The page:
“What’s a few tweets and FaceBook posts that spread fake news?”, Donie rhetorically posits to us as he opened up the discussion with Kevin Murphy on Thursday at 1 p.m. New York time. So many of our political views are shaped by social media, so it can be highly influential to present information a certain way these platforms.
Donie says that conspiracy theorists used to be on the fringes and have now moved into mainstream because the YouTube and FaceBook algorithms incentives their rise using their clicks and likes. It can be hard to debunk vast and complex, but most importantly non-sensical, conspiracy theories. However, if you can find a concrete kernel that is false and particularly why it’s false, that’s the way forward. All the same, it can be a difficult choice to determine what to work on because sometimes you can give credence to nonsense by bringing to a national screen.
He says that America is among the most polarised country in the western world when it comes to politics. The media in the US is hyperpolarised. Social media has played a huge role in that. Many of the echo chambers are particular to America. In the age of Brexit, there is more of this in the UK.
It’s a lot more difficult for people to figure out what the facts really are. Sometimes there is a tiny shred of truth in something that’s being pushed. It’s easy for people to infer that if 5% is true, then the rest of it must be so too. Where this is distrust on the part of people and they have been mistreated by a system, when an authoritative source gives information from there, they’re unlikely to be given much credence. If you don’t trust information, then misinformation can fill the gap. There isn’t enough being done about misinformation and many people don’t know how to overcome this. There is more information out there than ever and fewer resources for journalists to search through it.
Donie feels that in terms of Covid 19, if there is a situation where a decent part of the population continually sees scaremongering on social media about a vaccine when it comes out, then that would pose a problem.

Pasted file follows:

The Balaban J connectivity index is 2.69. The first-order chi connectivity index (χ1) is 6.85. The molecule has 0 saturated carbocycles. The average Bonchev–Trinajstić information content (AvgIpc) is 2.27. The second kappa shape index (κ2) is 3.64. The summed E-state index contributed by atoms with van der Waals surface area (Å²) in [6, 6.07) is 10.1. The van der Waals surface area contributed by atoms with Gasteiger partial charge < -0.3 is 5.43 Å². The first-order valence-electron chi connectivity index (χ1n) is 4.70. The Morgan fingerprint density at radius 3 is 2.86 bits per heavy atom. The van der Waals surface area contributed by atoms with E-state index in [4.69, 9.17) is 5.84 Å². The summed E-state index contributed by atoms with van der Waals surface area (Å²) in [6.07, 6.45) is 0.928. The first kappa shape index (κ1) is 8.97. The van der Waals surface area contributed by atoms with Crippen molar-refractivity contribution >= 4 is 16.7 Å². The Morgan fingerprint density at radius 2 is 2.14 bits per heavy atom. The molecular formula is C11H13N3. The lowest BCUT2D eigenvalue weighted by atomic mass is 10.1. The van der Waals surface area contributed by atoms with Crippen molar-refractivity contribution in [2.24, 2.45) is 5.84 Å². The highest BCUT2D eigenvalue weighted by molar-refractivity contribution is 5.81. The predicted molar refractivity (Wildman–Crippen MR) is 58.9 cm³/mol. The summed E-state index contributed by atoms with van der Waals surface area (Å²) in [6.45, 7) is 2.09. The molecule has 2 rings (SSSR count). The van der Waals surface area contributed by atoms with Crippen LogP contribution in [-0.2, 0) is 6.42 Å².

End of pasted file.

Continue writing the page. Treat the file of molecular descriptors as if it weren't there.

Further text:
It’s important to hold technology companies to account and if people in the highest office of the land are challenging that objectivity, then that poses new issues in media, politics, companies, freedom of speech and the sway that any one of those have on the perspective of a nation. Should Jack Dorsey have the power to take down a tweet from the President of the United States? Further, should he have the power to choose which ones?
Donie shared a story with us where he volunteered to be hacked just to see what they could do. Rachel from San Francisco was able to go through Donie’s social media to see what products he buys. She then used a voice changer which you can buy “for nothing” and this led her to be able to get Donie’s home address in New York, steal his airline and hotel points, change his seat on a plane and if she had kept going, he thinks she could get into his bank account. Often the answers to security questions asked can be gleaned off social media. If you want to improve the robustness of your systems, reach out to a hacker!
While Donie refused to be drawn on the final outcome of the election this year he said that 40 million Americans are out of work since March and one would imagine that a president would find it difficult to get re-elected, however, you couldn’t possibly write him off. It’s a long time to November. Zuckerburg laughed off the idea that misinformation had an impact on the US election right afterwards. Under law, social media platforms can’t be responsible for what’s being put on there. However, Donie muses that If that is ever changed, then a lot more people would need to be hired to moderate what people say.